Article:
12. 12. How do you translate empathy to concrete design concepts?<br />Intuitive navigation<br />Dialogue-centred material - allowing space for people to express/explore opinions<br />Reflective & creative content across modalities<br />
    13. 13. Navigation <br />
    14. 14. Space for speculation: dialogical style<br />Guide: So here we are at the Main Rock - you can see the old metal Ministry of Works Sign. If we stand here and look across the panel you can hopefully see the grooves and hollows on the surface....<br />Visitor: I can see a couple of marks here, but they aren’t very clear…<br />Guide: It’s a shame it isn’t a sunny day – low sunlight can really help. Perhaps if you look at the plan?<br />Visitor: Wow, I didn’t realise there was so much! Would the whole rock have been carved at the one time or was it added by different people, you know, like graffiti?<br />Guide: It’s difficult to know exactly. Rock art was made over a long period – two to three thousand years. Some carvings on the rock look less weathered than others and so may have been added more recently. But you’ve also got to remember that parts of the rock might have been protected from the worst of the wind and rain just because of where they are on the rock.<br />Visitor: It does look very eroded, how can you tell what’s carved and what’s just the shape of the rock?<br />Guide: It’s difficult! British weather can really make a difference! If you look at the edges you’ll see some deep hollows made by the wind and rain. They may have started out as cup marks, of course.<br />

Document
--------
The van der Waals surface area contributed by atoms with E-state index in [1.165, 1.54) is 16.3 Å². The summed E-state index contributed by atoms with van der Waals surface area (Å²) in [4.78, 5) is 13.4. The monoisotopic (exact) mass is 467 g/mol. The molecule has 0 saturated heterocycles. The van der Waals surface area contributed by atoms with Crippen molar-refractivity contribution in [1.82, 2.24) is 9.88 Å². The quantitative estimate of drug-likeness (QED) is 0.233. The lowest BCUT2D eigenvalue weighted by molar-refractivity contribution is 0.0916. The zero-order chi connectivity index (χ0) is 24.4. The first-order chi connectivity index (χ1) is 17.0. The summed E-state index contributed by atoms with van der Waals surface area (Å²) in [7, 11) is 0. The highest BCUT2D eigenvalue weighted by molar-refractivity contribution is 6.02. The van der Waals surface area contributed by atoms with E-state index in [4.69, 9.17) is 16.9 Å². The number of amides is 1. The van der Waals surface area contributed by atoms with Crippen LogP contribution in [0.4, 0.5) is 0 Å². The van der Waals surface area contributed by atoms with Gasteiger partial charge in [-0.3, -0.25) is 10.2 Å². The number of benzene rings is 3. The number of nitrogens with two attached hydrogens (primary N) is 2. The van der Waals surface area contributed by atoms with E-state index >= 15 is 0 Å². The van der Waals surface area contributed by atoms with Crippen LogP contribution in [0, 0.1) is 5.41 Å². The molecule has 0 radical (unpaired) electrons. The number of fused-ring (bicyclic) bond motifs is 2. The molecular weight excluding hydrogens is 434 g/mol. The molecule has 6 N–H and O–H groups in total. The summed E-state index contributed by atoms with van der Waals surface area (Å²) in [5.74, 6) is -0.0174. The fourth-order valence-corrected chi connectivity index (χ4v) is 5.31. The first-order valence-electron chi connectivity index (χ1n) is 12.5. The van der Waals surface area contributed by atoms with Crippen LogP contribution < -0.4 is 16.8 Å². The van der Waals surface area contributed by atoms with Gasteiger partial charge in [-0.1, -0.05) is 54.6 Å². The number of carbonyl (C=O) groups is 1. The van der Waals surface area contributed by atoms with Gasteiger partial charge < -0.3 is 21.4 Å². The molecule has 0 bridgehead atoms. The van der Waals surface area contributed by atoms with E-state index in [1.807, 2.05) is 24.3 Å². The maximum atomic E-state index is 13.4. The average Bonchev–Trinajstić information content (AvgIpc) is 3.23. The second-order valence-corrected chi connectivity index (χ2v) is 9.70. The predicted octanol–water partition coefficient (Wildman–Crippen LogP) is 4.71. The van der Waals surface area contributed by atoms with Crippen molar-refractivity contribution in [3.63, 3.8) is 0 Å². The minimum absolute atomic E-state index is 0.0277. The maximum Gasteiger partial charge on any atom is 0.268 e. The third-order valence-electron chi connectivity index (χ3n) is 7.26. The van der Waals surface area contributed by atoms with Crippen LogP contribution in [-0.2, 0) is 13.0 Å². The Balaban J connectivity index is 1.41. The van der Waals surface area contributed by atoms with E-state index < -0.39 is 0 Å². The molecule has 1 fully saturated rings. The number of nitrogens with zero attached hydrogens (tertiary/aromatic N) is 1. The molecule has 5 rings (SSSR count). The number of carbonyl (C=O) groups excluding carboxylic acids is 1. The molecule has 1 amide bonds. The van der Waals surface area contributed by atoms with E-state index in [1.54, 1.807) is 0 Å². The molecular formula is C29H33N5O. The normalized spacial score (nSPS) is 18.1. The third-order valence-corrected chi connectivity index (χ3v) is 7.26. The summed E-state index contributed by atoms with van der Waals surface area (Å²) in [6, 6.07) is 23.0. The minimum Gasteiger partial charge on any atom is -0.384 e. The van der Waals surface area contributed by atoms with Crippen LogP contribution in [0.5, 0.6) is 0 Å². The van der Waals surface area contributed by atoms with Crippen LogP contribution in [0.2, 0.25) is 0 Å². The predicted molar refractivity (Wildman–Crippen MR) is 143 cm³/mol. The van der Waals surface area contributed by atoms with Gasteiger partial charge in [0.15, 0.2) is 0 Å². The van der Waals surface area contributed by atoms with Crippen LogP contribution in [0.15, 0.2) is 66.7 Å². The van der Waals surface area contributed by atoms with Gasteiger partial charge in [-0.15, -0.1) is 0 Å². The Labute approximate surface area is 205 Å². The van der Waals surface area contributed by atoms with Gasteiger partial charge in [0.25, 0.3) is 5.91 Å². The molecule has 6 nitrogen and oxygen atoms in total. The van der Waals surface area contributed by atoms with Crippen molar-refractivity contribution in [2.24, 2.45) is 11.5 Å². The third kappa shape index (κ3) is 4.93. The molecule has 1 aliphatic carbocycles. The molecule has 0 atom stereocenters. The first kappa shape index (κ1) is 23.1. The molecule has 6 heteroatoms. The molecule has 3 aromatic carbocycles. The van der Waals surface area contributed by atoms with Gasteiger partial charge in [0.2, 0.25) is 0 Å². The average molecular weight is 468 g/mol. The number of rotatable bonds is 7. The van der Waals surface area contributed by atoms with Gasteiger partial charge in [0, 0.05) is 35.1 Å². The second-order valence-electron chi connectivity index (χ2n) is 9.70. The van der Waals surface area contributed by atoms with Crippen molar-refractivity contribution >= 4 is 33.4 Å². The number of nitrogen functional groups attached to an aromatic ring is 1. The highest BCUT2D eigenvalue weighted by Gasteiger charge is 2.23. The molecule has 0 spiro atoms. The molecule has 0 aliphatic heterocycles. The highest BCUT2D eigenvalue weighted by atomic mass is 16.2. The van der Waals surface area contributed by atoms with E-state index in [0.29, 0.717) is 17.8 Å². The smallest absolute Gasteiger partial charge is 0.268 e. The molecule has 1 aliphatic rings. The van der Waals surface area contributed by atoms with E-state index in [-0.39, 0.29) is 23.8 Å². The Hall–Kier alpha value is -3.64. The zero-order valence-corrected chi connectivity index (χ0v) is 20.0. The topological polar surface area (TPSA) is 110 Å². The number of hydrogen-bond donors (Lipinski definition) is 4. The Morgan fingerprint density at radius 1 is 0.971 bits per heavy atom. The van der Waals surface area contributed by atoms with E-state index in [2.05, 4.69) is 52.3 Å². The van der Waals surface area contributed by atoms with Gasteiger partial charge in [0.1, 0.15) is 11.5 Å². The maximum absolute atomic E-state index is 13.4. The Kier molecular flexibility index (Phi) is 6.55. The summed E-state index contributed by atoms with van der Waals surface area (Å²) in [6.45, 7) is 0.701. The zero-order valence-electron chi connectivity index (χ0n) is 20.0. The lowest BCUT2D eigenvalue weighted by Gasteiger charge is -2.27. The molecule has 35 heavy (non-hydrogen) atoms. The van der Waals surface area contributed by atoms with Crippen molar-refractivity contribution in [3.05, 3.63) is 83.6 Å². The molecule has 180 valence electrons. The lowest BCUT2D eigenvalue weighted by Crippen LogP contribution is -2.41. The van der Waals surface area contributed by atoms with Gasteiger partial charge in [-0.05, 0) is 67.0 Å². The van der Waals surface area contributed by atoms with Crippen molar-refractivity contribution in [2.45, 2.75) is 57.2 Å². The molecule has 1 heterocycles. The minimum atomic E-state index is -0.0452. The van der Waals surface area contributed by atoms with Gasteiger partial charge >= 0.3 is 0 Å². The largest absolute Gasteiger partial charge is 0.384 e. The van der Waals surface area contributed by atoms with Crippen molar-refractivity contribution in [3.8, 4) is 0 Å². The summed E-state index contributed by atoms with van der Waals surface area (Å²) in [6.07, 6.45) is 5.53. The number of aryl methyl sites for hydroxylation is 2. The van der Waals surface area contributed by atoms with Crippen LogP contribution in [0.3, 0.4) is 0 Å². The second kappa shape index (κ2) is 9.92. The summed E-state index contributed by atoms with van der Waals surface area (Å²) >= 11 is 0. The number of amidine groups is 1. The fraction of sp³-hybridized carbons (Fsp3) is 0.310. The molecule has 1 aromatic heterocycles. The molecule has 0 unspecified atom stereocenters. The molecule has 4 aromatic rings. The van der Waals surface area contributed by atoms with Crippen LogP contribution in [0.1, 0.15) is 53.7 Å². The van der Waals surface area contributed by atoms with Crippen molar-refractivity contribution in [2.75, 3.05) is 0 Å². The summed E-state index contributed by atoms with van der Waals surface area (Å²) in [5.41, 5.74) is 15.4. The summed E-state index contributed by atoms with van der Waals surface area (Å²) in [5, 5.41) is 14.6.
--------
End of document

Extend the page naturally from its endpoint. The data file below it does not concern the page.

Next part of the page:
15. 15. Space for speculation: archaeological ambiguity <br />
    16. 16. Prototype in the wild<br />Dialogical content and space for speculation via questions captured people’s imagination<br />Navigation through textual descriptions and images was effective – some usability issues<br />Greater emphasis on the surrounding landscape <br />
    17. 17. Over the next 4 months:<br />Reversioning of content<br />Production of content for 3 sites<br />Addressing any usability issues<br />Experimenting with some creative and social media extensions<br />
    18. 18. Reflections <br />Resource intensive but ultimately rewarding process for all involved<br />Opportunities to build relationships sustainability <br />From co-experience to co-production<br />Combine context specificity with open-endedness<br />Limited re-use existing digital content <br />
    19. 19. ?<br />Questions<br />Comments <br />areti.galani@ncl.ac.uk<br />http://rockartmobile.wordpress.com/<br />